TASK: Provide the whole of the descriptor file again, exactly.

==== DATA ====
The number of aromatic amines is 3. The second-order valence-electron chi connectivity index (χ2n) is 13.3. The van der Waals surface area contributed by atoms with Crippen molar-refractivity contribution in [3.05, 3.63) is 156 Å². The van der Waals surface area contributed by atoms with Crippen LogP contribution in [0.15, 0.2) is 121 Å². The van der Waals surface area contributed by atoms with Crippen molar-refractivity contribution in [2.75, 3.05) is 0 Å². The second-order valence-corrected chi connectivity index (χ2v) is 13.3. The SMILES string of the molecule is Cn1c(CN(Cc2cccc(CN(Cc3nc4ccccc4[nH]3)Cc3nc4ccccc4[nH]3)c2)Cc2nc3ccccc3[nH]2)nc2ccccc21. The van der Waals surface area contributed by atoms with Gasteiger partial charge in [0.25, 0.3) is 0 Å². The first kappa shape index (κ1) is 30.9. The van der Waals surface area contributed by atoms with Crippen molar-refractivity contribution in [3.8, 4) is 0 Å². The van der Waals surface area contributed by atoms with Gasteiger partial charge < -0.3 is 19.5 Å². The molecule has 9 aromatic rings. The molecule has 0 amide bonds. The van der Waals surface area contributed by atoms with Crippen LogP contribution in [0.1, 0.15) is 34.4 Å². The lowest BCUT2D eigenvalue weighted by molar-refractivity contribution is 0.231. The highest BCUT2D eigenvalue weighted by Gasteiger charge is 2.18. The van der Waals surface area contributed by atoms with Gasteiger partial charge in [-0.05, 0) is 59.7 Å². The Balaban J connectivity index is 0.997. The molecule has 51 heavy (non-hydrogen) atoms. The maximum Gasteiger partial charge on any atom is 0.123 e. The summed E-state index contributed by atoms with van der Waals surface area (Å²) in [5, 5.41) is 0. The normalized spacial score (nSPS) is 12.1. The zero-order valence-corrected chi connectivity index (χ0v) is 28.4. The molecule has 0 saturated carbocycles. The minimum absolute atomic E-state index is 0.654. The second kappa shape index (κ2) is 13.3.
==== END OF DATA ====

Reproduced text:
The number of aromatic amines is 3. The second-order valence-electron chi connectivity index (χ2n) is 13.3. The van der Waals surface area contributed by atoms with Crippen molar-refractivity contribution in [3.05, 3.63) is 156 Å². The van der Waals surface area contributed by atoms with Crippen LogP contribution in [0.15, 0.2) is 121 Å². The van der Waals surface area contributed by atoms with Crippen molar-refractivity contribution in [2.75, 3.05) is 0 Å². The second-order valence-corrected chi connectivity index (χ2v) is 13.3. The SMILES string of the molecule is Cn1c(CN(Cc2cccc(CN(Cc3nc4ccccc4[nH]3)Cc3nc4ccccc4[nH]3)c2)Cc2nc3ccccc3[nH]2)nc2ccccc21. The van der Waals surface area contributed by atoms with Gasteiger partial charge in [0.25, 0.3) is 0 Å². The first kappa shape index (κ1) is 30.9. The van der Waals surface area contributed by atoms with Crippen molar-refractivity contribution in [3.8, 4) is 0 Å². The van der Waals surface area contributed by atoms with Gasteiger partial charge < -0.3 is 19.5 Å². The molecule has 9 aromatic rings. The molecule has 0 amide bonds. The van der Waals surface area contributed by atoms with Crippen LogP contribution in [0.1, 0.15) is 34.4 Å². The lowest BCUT2D eigenvalue weighted by molar-refractivity contribution is 0.231. The highest BCUT2D eigenvalue weighted by Gasteiger charge is 2.18. The van der Waals surface area contributed by atoms with Gasteiger partial charge in [-0.05, 0) is 59.7 Å². The Balaban J connectivity index is 0.997. The molecule has 51 heavy (non-hydrogen) atoms. The maximum Gasteiger partial charge on any atom is 0.123 e. The summed E-state index contributed by atoms with van der Waals surface area (Å²) in [5, 5.41) is 0. The normalized spacial score (nSPS) is 12.1. The zero-order valence-corrected chi connectivity index (χ0v) is 28.4. The molecule has 0 saturated carbocycles. The minimum absolute atomic E-state index is 0.654. The second kappa shape index (κ2) is 13.3.